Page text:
Sequential antilymphoblast globulin and cyclosporine for renal transplantation

Transplantation. 1987 Jan;43(1):85-90. doi: 10.1097/00007890-198701000-00019.


The nephrotoxic effects of cyclosporine (CsA) seem to be augmented by co-existing renal injury. A high rate of prolonged delayed function (acute tubular necrosis [ATN]) and non-function (NF) has been associated with the use of CsA prior to and following renal transplantation. Cyclosporine has also been associated with a slower recovery of allograft function and poor baseline renal function even in allografts that function immediately compared with conventionally treated recipients. In 1983 we hypothesized that the rate of ATN and NF following renal transplantation could be decreased and more normal kidney function achieved if renal injury was resolved before adding the nephrotoxic effects of CsA. A group of 300 nonsplenectomized, uremic recipients have received 304 renal transplants and have been initially immunosuppressed with azathioprine, prednisone, and Minnesota antilymphoblast globulin (ALG) prior to starting maintenance CsA and prednisone. The incidence of NF has been 1.9% and the development of ATN has been 7.6% following transplantation with sequential use of ALG and CsA. Other benefits to the renal recipient have also occurred with use of this immunotherapy protocol. Renal allograft survival for recipients of first, second, and third renal allografts has been higher than that generally reported with cyclosporine and prednisone alone. Rejection episodes have been infrequent during the first six months posttransplant, as 75% and 62% of first and second renal allograft recipients have remained rejection-free. Clinically significant infectious complications were infrequent. No cadaver recipient has developed a lymphoma. Moreover, the initial hospitalization following transplantation with sequential ALG/CsA has been short and generally uncomplicated. We conclude that sequential ALG/CsA following renal transplantation provides excellent early posttransplant immunosuppression while avoiding the nephrotoxic effects of CsA and also provides the steroid and infection-sparing benefits derived from maintenance CsA therapy.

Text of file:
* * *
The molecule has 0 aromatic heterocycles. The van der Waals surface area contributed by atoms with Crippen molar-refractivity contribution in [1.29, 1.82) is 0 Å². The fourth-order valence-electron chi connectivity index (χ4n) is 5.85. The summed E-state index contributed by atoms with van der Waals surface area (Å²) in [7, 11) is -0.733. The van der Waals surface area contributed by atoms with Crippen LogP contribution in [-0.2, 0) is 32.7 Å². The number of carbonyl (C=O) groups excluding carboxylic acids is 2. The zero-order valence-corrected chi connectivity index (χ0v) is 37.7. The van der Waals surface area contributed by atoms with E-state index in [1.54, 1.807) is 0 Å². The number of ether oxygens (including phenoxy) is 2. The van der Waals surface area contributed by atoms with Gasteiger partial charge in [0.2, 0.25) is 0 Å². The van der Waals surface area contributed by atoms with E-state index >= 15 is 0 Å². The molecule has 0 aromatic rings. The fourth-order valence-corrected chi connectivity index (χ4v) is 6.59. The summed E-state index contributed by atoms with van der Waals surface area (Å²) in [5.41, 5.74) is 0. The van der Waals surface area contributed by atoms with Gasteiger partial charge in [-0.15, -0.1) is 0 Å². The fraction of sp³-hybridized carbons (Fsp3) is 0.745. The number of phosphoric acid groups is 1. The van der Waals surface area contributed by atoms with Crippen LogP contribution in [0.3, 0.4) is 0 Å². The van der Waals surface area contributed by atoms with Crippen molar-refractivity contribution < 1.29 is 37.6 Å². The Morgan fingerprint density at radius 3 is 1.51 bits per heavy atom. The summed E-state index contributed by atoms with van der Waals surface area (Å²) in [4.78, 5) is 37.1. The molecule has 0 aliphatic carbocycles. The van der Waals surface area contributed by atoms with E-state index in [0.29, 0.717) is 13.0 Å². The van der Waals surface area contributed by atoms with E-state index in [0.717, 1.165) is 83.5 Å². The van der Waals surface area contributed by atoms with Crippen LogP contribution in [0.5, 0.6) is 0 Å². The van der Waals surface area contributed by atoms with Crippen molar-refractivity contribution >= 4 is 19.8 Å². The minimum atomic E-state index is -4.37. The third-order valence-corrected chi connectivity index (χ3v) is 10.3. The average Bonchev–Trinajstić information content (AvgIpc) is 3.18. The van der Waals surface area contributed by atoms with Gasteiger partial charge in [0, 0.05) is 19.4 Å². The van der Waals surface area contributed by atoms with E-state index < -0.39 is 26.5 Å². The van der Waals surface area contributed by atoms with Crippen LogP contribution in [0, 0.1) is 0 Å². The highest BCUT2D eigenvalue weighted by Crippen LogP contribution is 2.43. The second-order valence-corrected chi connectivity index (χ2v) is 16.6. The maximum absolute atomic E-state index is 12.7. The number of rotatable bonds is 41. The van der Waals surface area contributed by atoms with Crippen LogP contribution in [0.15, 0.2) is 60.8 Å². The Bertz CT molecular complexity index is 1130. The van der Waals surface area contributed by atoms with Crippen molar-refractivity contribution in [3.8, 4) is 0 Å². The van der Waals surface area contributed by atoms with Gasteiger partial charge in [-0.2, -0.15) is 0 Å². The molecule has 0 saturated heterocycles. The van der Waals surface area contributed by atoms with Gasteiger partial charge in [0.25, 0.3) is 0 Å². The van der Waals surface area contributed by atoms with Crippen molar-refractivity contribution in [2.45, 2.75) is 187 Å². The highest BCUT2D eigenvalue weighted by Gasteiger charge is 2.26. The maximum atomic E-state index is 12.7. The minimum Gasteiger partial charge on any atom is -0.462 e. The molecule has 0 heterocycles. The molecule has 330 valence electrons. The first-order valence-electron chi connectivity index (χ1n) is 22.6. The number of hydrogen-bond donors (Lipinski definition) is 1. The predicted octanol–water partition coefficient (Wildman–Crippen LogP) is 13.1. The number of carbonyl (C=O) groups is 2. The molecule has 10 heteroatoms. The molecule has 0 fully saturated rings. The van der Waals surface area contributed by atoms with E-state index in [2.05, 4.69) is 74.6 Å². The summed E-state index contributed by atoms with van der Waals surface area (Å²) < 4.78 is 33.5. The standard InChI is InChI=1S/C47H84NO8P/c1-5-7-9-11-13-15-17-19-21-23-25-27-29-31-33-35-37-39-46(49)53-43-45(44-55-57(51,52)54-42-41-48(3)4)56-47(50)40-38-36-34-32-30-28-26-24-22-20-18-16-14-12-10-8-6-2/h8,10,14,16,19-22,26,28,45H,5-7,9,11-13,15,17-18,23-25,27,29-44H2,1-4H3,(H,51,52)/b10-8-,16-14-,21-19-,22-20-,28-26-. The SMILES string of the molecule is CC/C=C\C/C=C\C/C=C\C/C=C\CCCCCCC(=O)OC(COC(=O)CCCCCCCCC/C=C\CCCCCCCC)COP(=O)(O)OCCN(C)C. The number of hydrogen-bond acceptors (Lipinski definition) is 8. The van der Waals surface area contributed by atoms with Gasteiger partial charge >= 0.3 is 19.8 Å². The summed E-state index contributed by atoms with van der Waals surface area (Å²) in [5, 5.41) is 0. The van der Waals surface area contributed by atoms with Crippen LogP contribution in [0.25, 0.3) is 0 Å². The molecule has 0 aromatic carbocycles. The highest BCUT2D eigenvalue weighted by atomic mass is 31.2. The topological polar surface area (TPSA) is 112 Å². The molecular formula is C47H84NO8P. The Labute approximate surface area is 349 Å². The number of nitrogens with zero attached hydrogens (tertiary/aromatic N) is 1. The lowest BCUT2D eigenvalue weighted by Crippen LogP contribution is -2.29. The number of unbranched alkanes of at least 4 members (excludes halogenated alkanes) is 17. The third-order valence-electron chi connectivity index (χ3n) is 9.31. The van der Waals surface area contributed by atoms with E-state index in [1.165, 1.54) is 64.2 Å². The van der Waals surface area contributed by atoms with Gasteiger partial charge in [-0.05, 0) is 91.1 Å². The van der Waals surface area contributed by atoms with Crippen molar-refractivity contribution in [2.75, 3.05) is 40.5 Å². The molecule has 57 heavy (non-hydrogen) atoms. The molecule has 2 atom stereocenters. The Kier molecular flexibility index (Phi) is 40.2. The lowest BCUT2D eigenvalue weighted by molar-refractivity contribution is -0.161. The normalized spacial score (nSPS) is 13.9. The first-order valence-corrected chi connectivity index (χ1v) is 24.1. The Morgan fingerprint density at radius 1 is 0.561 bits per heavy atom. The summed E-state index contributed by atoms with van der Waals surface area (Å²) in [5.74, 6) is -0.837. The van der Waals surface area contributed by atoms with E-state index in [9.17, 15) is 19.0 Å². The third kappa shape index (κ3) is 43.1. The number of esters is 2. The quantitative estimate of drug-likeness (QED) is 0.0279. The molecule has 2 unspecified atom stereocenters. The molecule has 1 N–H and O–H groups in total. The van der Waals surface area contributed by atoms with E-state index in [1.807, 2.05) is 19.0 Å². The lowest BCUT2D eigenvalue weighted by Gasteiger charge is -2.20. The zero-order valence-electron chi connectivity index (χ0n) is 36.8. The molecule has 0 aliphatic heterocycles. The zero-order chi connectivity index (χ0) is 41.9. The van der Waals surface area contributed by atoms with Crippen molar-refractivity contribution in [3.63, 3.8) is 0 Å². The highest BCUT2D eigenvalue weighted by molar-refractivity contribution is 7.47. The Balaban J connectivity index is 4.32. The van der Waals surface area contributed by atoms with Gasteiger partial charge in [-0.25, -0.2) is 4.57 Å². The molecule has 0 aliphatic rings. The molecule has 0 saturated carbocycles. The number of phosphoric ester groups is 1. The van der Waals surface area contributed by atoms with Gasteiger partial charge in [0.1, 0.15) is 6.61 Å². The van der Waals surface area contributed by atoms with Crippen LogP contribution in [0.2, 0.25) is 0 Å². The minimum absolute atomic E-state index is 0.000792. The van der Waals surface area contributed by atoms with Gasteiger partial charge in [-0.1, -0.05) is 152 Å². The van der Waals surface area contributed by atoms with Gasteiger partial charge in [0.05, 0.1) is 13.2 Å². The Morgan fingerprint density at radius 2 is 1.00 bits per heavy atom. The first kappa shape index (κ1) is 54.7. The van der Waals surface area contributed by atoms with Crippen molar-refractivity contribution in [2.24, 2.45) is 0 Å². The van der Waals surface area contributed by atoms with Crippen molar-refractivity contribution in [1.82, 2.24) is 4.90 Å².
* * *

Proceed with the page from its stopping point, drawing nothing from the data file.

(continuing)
MeSH terms

  • Acute Kidney Injury / etiology
  • Adult
  • Antilymphocyte Serum / therapeutic use*
  • Blood Transfusion
  • Cyclosporins / therapeutic use*
  • Dose-Response Relationship, Immunologic
  • Graft Rejection
  • Graft Survival
  • HLA Antigens / immunology
  • HLA-DR Antigens / immunology
  • Humans
  • Kidney / immunology
  • Kidney Transplantation*
  • Opportunistic Infections / etiology
  • Time Factors
  • Uremia / therapy*


  • Antilymphocyte Serum
  • Cyclosporins
  • HLA Antigens
  • HLA-DR Antigens